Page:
Over the past 48 hours I have received numerous emails advising me of the death of Robert Anton Wilson.It seems important that I say a few words here about a man I never met, but who had a tremendous influence over the spiritual, cultural and psychological development of many of my friends over the years.
Wilson was the co-author, along with Robert Shea, of the Illuminatus! Trilogy.This series of paperbacks came out in the mid-1970s at a time of tremendous social upheaval in the United States.We had just come out of Vietnam, Watergate was in full-swing, and the various Intelligence Committee and Assassination Committee hearings were informing us of the extent to which our government had spied on its own citizens, committed assassinations, and conspired in all sorts of mayhem at home and abroad.At the same time, neo-Paganism was growing in popularity, in particular the version known as Wicca:the Witchcraft movement.
For many of us at the time, neo-Paganism was seen as an anti-intellectual, purely right-brain kind of environment: the epitome of what we would call the New Age.Those of us who tended more towards the left-brain, ritual magic environment found ourselves without a real group or society that measured up to our standards of serious scholarship and committed practice.There was the Church of Satan, which was seen as little more than a club for ex-Catholics (!) and of course the OTO.
The OTO at the time was in the midst of turmoil itself.Some prominent members were switching sides from Marcelo Motta’s group – in the US, headquartered in Tennessee – and Grady McMurtry’s group – headquartered in California.There were serious political and philosophical differences between the two groups and, unfortunately, they were the only games in town.Most of the groups – whether pagan, Wiccan, or Thelemite – were arenas for cults of personality, and that diluted both the medium and the message.
Then, suddenly, there was the Illuminatus! trilogy, and everyone had an alternative perspective, a weltanschauung that merged paganism, Thelema, and Asian religions with conspiracy theories, thousands of historical references and layers upon layers of meaning … all done in an exuberant, manic style that captured our imaginations and gave us a paradigm for our own cosmological and theological suspicions, amorphous as they were.We identified so strongly with the ideas in the Trilogy that groups began to form based on the concepts we found there:Discordians, Erisians, Hagbard Celine chapters of various cults, etc.In addition, the ideas and thought of Timothy Leary were evident in all of Wilson’s writings and that led us to neurological (and dare we say pharmacological!) perspectives on the phenomena of initiation, illumination, and conversion.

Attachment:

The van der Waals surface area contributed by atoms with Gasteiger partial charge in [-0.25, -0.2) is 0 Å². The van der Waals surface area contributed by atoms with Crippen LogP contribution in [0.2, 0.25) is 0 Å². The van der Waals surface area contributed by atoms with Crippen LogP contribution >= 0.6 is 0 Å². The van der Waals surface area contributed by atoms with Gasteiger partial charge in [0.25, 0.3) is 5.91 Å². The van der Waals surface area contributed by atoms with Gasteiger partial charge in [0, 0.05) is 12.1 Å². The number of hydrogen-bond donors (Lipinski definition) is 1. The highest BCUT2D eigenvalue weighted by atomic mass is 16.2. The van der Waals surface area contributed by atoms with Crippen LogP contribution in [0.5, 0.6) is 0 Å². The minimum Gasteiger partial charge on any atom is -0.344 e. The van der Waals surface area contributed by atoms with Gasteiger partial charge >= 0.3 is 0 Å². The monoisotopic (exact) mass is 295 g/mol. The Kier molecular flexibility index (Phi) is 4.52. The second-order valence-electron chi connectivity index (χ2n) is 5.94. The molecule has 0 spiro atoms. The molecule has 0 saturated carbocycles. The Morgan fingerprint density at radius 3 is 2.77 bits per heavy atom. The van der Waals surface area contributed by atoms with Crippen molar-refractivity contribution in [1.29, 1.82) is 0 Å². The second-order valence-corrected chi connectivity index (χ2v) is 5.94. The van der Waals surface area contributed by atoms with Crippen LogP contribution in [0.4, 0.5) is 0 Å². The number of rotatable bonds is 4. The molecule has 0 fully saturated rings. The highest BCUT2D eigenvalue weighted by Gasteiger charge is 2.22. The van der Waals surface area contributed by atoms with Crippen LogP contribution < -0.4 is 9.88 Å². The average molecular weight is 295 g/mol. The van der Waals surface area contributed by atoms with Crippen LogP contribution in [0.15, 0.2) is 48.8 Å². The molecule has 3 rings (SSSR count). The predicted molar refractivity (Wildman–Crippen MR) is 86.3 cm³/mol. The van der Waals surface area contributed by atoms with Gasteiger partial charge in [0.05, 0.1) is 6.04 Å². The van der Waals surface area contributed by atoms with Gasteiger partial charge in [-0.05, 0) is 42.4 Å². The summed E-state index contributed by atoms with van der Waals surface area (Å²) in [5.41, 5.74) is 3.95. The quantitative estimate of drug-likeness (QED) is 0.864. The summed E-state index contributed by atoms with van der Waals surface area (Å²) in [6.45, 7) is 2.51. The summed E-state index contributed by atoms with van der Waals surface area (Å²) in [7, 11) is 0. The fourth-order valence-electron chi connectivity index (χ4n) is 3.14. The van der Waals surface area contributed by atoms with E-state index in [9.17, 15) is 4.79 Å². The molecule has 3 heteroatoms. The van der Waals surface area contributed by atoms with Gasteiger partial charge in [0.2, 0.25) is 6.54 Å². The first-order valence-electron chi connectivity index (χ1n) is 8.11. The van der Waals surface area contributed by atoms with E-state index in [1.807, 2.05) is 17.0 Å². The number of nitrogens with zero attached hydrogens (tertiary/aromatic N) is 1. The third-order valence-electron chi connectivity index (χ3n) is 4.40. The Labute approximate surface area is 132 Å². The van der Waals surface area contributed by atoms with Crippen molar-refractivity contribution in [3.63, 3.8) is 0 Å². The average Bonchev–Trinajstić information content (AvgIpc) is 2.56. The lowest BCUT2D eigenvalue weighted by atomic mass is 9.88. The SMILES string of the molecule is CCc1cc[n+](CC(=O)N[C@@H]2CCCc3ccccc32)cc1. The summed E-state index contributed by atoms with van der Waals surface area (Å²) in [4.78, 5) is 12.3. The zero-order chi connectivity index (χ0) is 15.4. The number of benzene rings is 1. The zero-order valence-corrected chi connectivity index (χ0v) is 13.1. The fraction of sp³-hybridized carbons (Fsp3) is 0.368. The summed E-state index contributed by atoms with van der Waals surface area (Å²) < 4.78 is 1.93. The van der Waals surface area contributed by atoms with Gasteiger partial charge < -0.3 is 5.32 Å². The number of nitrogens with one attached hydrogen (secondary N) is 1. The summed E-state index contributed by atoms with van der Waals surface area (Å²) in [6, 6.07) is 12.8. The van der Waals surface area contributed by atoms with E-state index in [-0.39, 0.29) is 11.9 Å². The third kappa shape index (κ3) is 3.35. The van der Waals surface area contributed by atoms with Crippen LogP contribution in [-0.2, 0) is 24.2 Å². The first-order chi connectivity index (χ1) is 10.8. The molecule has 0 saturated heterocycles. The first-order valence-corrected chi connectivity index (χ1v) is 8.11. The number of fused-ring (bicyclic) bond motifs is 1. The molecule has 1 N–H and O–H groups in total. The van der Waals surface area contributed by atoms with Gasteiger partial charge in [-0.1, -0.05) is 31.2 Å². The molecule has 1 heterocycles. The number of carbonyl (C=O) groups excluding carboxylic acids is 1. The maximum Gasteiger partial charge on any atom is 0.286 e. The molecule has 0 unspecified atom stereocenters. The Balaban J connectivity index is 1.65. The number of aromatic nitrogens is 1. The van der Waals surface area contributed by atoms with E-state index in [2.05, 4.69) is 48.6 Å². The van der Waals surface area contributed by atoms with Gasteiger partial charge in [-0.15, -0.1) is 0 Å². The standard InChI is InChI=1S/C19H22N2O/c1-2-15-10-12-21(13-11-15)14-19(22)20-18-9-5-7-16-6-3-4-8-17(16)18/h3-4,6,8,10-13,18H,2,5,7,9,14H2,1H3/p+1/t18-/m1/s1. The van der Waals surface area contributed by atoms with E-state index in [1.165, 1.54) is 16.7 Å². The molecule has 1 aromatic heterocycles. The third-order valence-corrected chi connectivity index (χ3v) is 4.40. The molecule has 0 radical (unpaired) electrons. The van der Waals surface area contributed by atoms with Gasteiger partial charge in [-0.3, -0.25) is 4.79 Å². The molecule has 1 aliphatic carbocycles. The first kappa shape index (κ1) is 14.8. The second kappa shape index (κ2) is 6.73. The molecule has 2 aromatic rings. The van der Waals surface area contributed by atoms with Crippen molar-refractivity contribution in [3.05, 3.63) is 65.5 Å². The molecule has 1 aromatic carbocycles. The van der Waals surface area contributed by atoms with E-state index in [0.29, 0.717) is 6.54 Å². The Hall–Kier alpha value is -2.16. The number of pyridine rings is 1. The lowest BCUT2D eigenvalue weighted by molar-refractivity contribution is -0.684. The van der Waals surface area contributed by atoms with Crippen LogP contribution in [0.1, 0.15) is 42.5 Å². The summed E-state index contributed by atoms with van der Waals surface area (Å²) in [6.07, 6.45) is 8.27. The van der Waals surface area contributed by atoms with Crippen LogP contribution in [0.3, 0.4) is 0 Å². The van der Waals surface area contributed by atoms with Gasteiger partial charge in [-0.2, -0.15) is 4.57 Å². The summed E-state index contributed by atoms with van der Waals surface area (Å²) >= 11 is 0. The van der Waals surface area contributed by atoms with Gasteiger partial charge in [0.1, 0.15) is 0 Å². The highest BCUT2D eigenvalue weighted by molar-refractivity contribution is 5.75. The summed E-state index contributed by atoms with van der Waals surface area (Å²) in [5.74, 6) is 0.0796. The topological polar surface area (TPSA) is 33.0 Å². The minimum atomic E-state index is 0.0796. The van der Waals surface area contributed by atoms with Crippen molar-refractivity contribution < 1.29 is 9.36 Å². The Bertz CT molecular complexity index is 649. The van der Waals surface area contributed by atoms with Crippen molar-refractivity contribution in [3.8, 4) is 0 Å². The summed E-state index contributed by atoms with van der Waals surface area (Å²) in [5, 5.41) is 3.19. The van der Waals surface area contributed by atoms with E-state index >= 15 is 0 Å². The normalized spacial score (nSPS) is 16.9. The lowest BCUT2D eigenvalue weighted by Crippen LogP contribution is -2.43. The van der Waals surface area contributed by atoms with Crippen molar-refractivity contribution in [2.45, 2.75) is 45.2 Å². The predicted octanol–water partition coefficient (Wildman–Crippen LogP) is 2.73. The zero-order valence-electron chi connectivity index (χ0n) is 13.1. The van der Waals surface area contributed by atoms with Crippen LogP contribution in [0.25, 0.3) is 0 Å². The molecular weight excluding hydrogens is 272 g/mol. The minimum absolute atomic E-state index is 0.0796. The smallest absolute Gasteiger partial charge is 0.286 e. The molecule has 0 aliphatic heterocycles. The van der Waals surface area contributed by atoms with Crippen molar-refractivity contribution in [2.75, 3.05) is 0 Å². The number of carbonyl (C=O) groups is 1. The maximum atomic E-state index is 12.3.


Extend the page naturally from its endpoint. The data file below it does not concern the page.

My own understanding of synchronicity, mind-control programs, and the link between government psychological programs and analogues with shamanistic practices and secret society rituals were mirrored in the Wilson-Shea Trilogy.Living in New York City at the time, I witnessed the emergence of an occult revival that took place in the bars, clubs, bookstores and apartments of Manhattan, Brooklyn, and Queens … all of it tinged with the elements to be found in Illuminatus!.
There will be those who will tell you to read Cosmic Trigger and the other, later, books by Wilson, and they are justified in doing so.But I submit that you will never quite understand the context of Cosmic Trigger unless you read Illuminatus!.It will also take you back to a time when we, the people, felt we had a chance to own our own spirituality no matter what form it would eventually take.It was the pre-AIDS, pre-Iran-Contra, pre-Iraq world:a kind of interregnum between the end of Vietnam and the scandals of Watergate and the beginning of our Middle East adventure and the scandals of the Bush administration (replete with Fred Fielding, the same lawyer for both Nixon and Bush!).It was the Carter era, and John Lennon was still alive.Jonestown was in the wind, and so was the Son of Sam.But we felt we were on the verge of a spiritual breakthrough, a group satori that would result in an explosion of illumination signalling the end of the Old World and the beginning of the New … or, as Wilson would say, the immanentizing of the eschaton.